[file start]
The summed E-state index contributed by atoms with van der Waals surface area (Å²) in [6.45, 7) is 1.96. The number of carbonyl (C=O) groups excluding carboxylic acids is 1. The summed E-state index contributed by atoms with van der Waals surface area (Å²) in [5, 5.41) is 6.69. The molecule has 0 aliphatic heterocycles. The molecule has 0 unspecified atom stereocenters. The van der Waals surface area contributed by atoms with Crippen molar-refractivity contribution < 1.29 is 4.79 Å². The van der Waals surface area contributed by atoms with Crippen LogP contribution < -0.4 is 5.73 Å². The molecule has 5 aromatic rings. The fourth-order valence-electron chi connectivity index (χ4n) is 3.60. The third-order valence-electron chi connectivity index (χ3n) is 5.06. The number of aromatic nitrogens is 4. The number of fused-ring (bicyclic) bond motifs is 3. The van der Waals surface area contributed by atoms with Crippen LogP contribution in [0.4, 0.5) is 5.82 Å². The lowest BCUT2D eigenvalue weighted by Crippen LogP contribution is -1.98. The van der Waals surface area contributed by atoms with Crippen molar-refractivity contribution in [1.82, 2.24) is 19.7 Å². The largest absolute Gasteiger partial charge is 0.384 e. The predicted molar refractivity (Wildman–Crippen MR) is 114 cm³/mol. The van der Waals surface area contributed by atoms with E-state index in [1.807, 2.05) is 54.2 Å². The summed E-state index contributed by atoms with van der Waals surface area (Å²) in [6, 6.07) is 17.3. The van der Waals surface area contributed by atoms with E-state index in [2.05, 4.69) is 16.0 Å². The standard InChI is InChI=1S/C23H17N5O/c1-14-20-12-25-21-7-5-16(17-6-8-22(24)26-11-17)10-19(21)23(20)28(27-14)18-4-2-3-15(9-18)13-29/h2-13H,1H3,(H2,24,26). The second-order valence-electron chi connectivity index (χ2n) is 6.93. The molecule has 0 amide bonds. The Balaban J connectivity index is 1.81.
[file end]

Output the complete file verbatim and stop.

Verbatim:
The summed E-state index contributed by atoms with van der Waals surface area (Å²) in [6.45, 7) is 1.96. The number of carbonyl (C=O) groups excluding carboxylic acids is 1. The summed E-state index contributed by atoms with van der Waals surface area (Å²) in [5, 5.41) is 6.69. The molecule has 0 aliphatic heterocycles. The molecule has 0 unspecified atom stereocenters. The van der Waals surface area contributed by atoms with Crippen molar-refractivity contribution < 1.29 is 4.79 Å². The van der Waals surface area contributed by atoms with Crippen LogP contribution < -0.4 is 5.73 Å². The molecule has 5 aromatic rings. The fourth-order valence-electron chi connectivity index (χ4n) is 3.60. The third-order valence-electron chi connectivity index (χ3n) is 5.06. The number of aromatic nitrogens is 4. The number of fused-ring (bicyclic) bond motifs is 3. The van der Waals surface area contributed by atoms with Crippen LogP contribution in [0.4, 0.5) is 5.82 Å². The lowest BCUT2D eigenvalue weighted by Crippen LogP contribution is -1.98. The van der Waals surface area contributed by atoms with Crippen molar-refractivity contribution in [1.82, 2.24) is 19.7 Å². The largest absolute Gasteiger partial charge is 0.384 e. The predicted molar refractivity (Wildman–Crippen MR) is 114 cm³/mol. The van der Waals surface area contributed by atoms with E-state index in [1.807, 2.05) is 54.2 Å². The summed E-state index contributed by atoms with van der Waals surface area (Å²) in [6, 6.07) is 17.3. The van der Waals surface area contributed by atoms with E-state index in [2.05, 4.69) is 16.0 Å². The standard InChI is InChI=1S/C23H17N5O/c1-14-20-12-25-21-7-5-16(17-6-8-22(24)26-11-17)10-19(21)23(20)28(27-14)18-4-2-3-15(9-18)13-29/h2-13H,1H3,(H2,24,26). The second-order valence-electron chi connectivity index (χ2n) is 6.93. The molecule has 0 amide bonds. The Balaban J connectivity index is 1.81.